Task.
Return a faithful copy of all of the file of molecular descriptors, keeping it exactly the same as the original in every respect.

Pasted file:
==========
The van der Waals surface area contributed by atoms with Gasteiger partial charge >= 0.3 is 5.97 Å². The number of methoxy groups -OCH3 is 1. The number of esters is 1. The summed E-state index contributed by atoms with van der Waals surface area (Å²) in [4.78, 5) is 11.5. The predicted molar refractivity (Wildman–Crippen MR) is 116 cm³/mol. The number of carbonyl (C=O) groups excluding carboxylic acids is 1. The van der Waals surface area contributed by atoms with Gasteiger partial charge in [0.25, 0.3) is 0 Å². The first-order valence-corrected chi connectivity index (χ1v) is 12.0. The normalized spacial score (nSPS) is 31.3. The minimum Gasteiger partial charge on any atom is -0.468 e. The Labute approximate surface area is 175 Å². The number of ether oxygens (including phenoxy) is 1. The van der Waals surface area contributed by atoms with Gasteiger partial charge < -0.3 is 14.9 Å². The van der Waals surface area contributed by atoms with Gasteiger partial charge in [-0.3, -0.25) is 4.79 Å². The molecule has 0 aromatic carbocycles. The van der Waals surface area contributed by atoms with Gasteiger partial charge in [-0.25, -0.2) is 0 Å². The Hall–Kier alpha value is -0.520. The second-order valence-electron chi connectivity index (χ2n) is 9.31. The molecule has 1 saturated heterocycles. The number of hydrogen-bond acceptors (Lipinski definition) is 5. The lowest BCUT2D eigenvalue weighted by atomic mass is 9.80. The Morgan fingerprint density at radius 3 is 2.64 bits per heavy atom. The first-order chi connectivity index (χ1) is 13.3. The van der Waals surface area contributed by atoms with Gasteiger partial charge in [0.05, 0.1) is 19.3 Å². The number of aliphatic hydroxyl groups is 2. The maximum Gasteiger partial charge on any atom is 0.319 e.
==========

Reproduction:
The van der Waals surface area contributed by atoms with Gasteiger partial charge >= 0.3 is 5.97 Å². The number of methoxy groups -OCH3 is 1. The number of esters is 1. The summed E-state index contributed by atoms with van der Waals surface area (Å²) in [4.78, 5) is 11.5. The predicted molar refractivity (Wildman–Crippen MR) is 116 cm³/mol. The number of carbonyl (C=O) groups excluding carboxylic acids is 1. The van der Waals surface area contributed by atoms with Gasteiger partial charge in [0.25, 0.3) is 0 Å². The first-order valence-corrected chi connectivity index (χ1v) is 12.0. The normalized spacial score (nSPS) is 31.3. The minimum Gasteiger partial charge on any atom is -0.468 e. The Labute approximate surface area is 175 Å². The number of ether oxygens (including phenoxy) is 1. The van der Waals surface area contributed by atoms with Gasteiger partial charge < -0.3 is 14.9 Å². The van der Waals surface area contributed by atoms with Gasteiger partial charge in [-0.3, -0.25) is 4.79 Å². The molecule has 0 aromatic carbocycles. The van der Waals surface area contributed by atoms with Gasteiger partial charge in [-0.25, -0.2) is 0 Å². The Hall–Kier alpha value is -0.520. The second-order valence-electron chi connectivity index (χ2n) is 9.31. The molecule has 1 saturated heterocycles. The number of hydrogen-bond acceptors (Lipinski definition) is 5. The lowest BCUT2D eigenvalue weighted by atomic mass is 9.80. The Morgan fingerprint density at radius 3 is 2.64 bits per heavy atom. The first-order chi connectivity index (χ1) is 13.3. The van der Waals surface area contributed by atoms with Gasteiger partial charge in [0.05, 0.1) is 19.3 Å². The number of aliphatic hydroxyl groups is 2. The maximum Gasteiger partial charge on any atom is 0.319 e.